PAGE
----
Understanding uncertainty in the carbon footprint of beef production

Research output: Contribution to journalArticleResearchpeer-review

Abstract

Greenhouse gas (GHG) accounting models facilitate mitigation of emissions from livestock systems. Such models are approximations, and uncertainties in their output may stem from a) uncertainty or variability in input data, b) uncertainty resulting from model scope and allocation methods, or c) uncertainty in modelling approach used. While sources a) and b) vary depending on the modelled scenario, c), referred to as epistemic uncertainty, relates to the modelling process, and as such is inherent in the methodology used rather than the specific scenario. This study combines a farm-level model comprised of widely used GHG accounting methodologies with a typical northern hemisphere suckler beef production system, and employs Monte Carlo simulation to assess the sensitivity of the modelled GHG footprint to epistemic uncertainty in the model. Following a cradle-to-gate approach, an emissions intensity of 19.20 ± 2.49 kg CO2-eq kg live weight−1 was estimated for the modelled system. The study also highlights a discrepancy of 8.3% between deterministically and stochastically calculated emissions; this results from skewness in key modelling coefficients, primarily those relating to nitrous oxide emissions. Sensitivity analysis showed coefficients relating to emissions of nitrous oxide from land and methane from enteric fermentation were most influential in the modelled uncertainty, though coefficients relating to livestock feed production also contributed substantially. In conducting a root-cause analysis of uncertainty in GHG accounting from beef production, this study makes a novel contribution to the literature surrounding uncertainty in livestock emissions modelling. Developers of GHG accounting methodologies may use these insights to focus efforts on refining the most influential elements of these approaches, while researchers applying the models should be aware of the associated uncertainty. The latter should be quantified and effectively communicated where these models are used to support policy decisions.
Original languageEnglish
Pages (from-to)423-435
JournalJournal of Cleaner Production
Volume234
Early online date19 Jun 2019
DOIs
Publication statusFirst published - 19 Jun 2019

Fingerprint

Carbon footprint
Beef
carbon footprint
greenhouse gas
Greenhouse gases
Farms
livestock
nitrous oxide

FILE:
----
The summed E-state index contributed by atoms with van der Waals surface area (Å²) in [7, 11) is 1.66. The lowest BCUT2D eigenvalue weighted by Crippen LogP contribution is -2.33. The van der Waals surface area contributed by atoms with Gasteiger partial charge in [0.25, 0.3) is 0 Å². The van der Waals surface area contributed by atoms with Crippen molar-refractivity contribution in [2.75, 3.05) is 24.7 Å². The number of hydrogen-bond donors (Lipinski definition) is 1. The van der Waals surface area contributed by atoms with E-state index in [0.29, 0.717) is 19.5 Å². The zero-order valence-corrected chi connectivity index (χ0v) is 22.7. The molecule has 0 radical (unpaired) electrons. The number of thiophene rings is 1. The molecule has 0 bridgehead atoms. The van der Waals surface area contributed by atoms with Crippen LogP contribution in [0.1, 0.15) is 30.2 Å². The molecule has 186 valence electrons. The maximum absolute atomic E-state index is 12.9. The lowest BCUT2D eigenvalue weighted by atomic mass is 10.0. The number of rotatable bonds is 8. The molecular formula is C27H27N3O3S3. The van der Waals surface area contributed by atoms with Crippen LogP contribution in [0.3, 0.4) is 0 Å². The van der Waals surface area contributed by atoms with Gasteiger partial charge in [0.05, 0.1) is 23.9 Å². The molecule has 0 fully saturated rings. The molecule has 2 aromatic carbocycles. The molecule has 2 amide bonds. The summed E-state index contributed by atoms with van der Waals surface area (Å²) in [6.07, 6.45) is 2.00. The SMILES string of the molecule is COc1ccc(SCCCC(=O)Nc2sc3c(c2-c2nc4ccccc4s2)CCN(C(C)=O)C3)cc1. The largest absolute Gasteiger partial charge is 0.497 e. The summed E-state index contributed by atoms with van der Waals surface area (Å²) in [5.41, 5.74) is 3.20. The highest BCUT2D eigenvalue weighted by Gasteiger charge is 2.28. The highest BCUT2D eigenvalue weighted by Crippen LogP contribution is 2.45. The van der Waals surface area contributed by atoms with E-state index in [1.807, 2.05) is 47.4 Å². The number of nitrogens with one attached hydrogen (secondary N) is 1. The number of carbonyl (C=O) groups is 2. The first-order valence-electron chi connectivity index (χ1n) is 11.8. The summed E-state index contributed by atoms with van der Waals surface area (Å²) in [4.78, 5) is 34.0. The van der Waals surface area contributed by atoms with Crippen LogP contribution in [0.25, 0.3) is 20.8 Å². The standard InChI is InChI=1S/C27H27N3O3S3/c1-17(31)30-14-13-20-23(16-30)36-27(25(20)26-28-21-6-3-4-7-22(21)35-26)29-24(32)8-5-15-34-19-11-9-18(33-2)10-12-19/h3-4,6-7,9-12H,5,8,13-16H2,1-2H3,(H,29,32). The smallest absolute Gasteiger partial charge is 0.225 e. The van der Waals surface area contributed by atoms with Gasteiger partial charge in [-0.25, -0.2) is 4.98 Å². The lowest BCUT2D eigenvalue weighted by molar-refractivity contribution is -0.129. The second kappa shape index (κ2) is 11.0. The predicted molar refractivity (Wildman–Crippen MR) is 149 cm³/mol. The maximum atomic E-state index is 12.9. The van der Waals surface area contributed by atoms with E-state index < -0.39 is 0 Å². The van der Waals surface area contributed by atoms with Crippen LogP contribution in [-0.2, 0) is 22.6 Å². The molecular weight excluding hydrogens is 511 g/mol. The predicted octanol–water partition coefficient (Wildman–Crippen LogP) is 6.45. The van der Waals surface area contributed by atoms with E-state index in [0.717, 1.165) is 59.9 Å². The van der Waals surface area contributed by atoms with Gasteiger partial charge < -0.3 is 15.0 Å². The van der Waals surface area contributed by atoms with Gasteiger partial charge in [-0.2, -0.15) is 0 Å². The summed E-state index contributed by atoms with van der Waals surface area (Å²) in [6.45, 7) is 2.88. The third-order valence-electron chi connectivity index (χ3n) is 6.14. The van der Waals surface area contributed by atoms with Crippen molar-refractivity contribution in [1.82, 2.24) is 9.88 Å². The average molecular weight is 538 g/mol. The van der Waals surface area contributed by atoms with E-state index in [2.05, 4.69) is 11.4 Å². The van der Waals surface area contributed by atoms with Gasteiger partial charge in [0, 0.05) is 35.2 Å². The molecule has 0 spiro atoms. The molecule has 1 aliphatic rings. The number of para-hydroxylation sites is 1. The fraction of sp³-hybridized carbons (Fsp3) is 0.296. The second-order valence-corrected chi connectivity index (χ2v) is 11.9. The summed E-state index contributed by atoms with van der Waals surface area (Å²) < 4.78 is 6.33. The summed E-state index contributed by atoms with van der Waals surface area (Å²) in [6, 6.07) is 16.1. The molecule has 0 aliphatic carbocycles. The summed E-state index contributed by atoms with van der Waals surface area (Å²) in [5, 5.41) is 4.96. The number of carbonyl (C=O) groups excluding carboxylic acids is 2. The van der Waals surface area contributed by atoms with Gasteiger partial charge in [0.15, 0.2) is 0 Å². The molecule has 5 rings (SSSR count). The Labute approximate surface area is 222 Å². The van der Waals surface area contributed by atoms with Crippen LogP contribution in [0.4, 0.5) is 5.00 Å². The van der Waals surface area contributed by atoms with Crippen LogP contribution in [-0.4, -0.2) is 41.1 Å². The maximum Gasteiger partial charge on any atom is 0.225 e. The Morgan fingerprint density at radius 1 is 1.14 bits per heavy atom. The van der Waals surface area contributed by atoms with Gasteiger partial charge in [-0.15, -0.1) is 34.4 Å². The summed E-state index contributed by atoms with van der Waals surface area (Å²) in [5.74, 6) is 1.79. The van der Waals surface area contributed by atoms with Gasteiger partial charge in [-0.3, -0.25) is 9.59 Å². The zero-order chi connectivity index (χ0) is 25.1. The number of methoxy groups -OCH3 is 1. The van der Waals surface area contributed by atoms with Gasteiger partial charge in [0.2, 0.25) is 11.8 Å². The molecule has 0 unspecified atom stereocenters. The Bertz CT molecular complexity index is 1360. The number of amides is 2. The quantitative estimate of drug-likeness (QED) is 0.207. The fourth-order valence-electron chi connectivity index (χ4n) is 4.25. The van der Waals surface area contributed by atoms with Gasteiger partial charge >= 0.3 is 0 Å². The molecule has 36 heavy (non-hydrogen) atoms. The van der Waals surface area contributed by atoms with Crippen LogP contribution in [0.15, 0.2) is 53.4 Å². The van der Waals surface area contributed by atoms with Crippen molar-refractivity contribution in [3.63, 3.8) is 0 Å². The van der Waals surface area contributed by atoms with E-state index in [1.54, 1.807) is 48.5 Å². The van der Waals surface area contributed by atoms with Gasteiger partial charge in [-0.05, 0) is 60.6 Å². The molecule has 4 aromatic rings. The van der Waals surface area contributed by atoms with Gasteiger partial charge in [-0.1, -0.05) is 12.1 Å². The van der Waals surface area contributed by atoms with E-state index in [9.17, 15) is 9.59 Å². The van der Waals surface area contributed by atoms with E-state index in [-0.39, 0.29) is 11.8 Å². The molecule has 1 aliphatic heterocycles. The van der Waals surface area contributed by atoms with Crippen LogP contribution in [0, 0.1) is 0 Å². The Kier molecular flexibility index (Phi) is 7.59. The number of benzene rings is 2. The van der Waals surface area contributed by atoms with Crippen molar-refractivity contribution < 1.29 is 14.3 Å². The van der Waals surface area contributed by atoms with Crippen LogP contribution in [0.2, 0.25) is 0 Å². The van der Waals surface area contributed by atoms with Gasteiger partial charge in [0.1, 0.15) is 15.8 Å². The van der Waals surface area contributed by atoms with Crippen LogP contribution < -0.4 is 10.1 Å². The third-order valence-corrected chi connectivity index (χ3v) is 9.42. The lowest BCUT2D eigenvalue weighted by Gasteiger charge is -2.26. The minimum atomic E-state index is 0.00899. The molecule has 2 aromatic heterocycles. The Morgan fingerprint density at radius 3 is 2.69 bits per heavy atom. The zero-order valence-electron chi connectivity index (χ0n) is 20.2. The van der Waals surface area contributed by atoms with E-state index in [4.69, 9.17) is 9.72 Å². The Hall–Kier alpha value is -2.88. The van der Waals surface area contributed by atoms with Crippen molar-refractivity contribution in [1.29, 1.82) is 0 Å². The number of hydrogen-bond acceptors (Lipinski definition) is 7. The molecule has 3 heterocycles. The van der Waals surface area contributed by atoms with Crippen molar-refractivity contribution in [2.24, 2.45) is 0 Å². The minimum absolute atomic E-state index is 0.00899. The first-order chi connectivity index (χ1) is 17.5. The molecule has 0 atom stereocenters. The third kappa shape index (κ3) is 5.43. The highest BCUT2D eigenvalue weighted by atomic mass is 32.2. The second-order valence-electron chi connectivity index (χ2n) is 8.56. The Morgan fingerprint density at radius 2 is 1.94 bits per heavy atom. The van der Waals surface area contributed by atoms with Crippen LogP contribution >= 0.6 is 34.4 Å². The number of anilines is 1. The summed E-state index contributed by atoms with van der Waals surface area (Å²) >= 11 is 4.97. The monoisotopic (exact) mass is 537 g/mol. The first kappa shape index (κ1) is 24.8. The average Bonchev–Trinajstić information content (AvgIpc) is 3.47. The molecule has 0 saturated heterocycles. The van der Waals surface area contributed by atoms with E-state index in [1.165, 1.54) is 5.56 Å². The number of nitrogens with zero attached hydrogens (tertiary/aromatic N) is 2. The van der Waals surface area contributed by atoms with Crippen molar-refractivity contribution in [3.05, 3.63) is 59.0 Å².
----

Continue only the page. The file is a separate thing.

modeling
methodology
skewness
Uncertainty
footprint
production system
fermentation
sensitivity analysis
Oxides
Northern Hemisphere
mitigation
methane

Keywords

  • Carbon footprint
  • Beef production
  • Livestock
  • Greenhouse gas
  • Uncertainty
  • Monte Carlo simulations

Cite this

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title = "Understanding uncertainty in the carbon footprint of beef production",
abstract = "Greenhouse gas (GHG) accounting models facilitate mitigation of emissions from livestock systems. Such models are approximations, and uncertainties in their output may stem from a) uncertainty or variability in input data, b) uncertainty resulting from model scope and allocation methods, or c) uncertainty in modelling approach used. While sources a) and b) vary depending on the modelled scenario, c), referred to as epistemic uncertainty, relates to the modelling process, and as such is inherent in the methodology used rather than the specific scenario. This study combines a farm-level model comprised of widely used GHG accounting methodologies with a typical northern hemisphere suckler beef production system, and employs Monte Carlo simulation to assess the sensitivity of the modelled GHG footprint to epistemic uncertainty in the model. Following a cradle-to-gate approach, an emissions intensity of 19.20 ± 2.49 kg CO2-eq kg live weight−1 was estimated for the modelled system. The study also highlights a discrepancy of 8.3{\%} between deterministically and stochastically calculated emissions; this results from skewness in key modelling coefficients, primarily those relating to nitrous oxide emissions. Sensitivity analysis showed coefficients relating to emissions of nitrous oxide from land and methane from enteric fermentation were most influential in the modelled uncertainty, though coefficients relating to livestock feed production also contributed substantially. In conducting a root-cause analysis of uncertainty in GHG accounting from beef production, this study makes a novel contribution to the literature surrounding uncertainty in livestock emissions modelling. Developers of GHG accounting methodologies may use these insights to focus efforts on refining the most influential elements of these approaches, while researchers applying the models should be aware of the associated uncertainty. The latter should be quantified and effectively communicated where these models are used to support policy decisions.",
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author = "AS Sykes and RM Rees and CFE Topp",
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language = "English",
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Understanding uncertainty in the carbon footprint of beef production. / Sykes, AS; Rees, RM; Topp, CFE.

In: Journal of Cleaner Production, Vol. 234, 10.10.2019, p. 423-435.

Research output: Contribution to journalArticleResearchpeer-review

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